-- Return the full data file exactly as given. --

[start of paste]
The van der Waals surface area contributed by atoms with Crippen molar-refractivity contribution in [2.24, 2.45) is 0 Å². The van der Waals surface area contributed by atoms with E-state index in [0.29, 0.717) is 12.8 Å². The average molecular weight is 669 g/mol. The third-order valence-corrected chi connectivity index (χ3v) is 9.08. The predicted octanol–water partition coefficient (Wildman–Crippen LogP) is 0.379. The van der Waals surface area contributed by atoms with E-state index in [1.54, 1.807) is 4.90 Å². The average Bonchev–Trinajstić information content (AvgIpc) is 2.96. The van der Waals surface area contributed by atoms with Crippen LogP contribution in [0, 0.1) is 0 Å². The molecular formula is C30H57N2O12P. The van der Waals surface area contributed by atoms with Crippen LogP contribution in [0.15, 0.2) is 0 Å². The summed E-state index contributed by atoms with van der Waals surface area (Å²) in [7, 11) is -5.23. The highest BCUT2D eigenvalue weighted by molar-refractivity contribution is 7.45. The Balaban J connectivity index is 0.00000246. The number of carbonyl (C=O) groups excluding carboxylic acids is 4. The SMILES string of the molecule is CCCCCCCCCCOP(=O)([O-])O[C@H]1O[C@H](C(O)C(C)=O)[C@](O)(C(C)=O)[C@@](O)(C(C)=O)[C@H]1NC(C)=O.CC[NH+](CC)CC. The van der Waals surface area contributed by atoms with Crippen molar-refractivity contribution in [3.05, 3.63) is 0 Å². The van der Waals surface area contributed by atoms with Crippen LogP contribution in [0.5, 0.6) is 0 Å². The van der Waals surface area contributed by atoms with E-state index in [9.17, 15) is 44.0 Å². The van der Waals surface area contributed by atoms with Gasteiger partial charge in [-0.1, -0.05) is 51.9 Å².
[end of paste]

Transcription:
The van der Waals surface area contributed by atoms with Crippen molar-refractivity contribution in [2.24, 2.45) is 0 Å². The van der Waals surface area contributed by atoms with E-state index in [0.29, 0.717) is 12.8 Å². The average molecular weight is 669 g/mol. The third-order valence-corrected chi connectivity index (χ3v) is 9.08. The predicted octanol–water partition coefficient (Wildman–Crippen LogP) is 0.379. The van der Waals surface area contributed by atoms with E-state index in [1.54, 1.807) is 4.90 Å². The average Bonchev–Trinajstić information content (AvgIpc) is 2.96. The van der Waals surface area contributed by atoms with Crippen LogP contribution in [0, 0.1) is 0 Å². The molecular formula is C30H57N2O12P. The van der Waals surface area contributed by atoms with Crippen LogP contribution in [0.15, 0.2) is 0 Å². The summed E-state index contributed by atoms with van der Waals surface area (Å²) in [7, 11) is -5.23. The highest BCUT2D eigenvalue weighted by molar-refractivity contribution is 7.45. The Balaban J connectivity index is 0.00000246. The number of carbonyl (C=O) groups excluding carboxylic acids is 4. The SMILES string of the molecule is CCCCCCCCCCOP(=O)([O-])O[C@H]1O[C@H](C(O)C(C)=O)[C@](O)(C(C)=O)[C@@](O)(C(C)=O)[C@H]1NC(C)=O.CC[NH+](CC)CC. The van der Waals surface area contributed by atoms with Crippen molar-refractivity contribution in [3.05, 3.63) is 0 Å². The van der Waals surface area contributed by atoms with Crippen LogP contribution in [0.5, 0.6) is 0 Å². The van der Waals surface area contributed by atoms with E-state index in [9.17, 15) is 44.0 Å². The van der Waals surface area contributed by atoms with Gasteiger partial charge in [-0.1, -0.05) is 51.9 Å².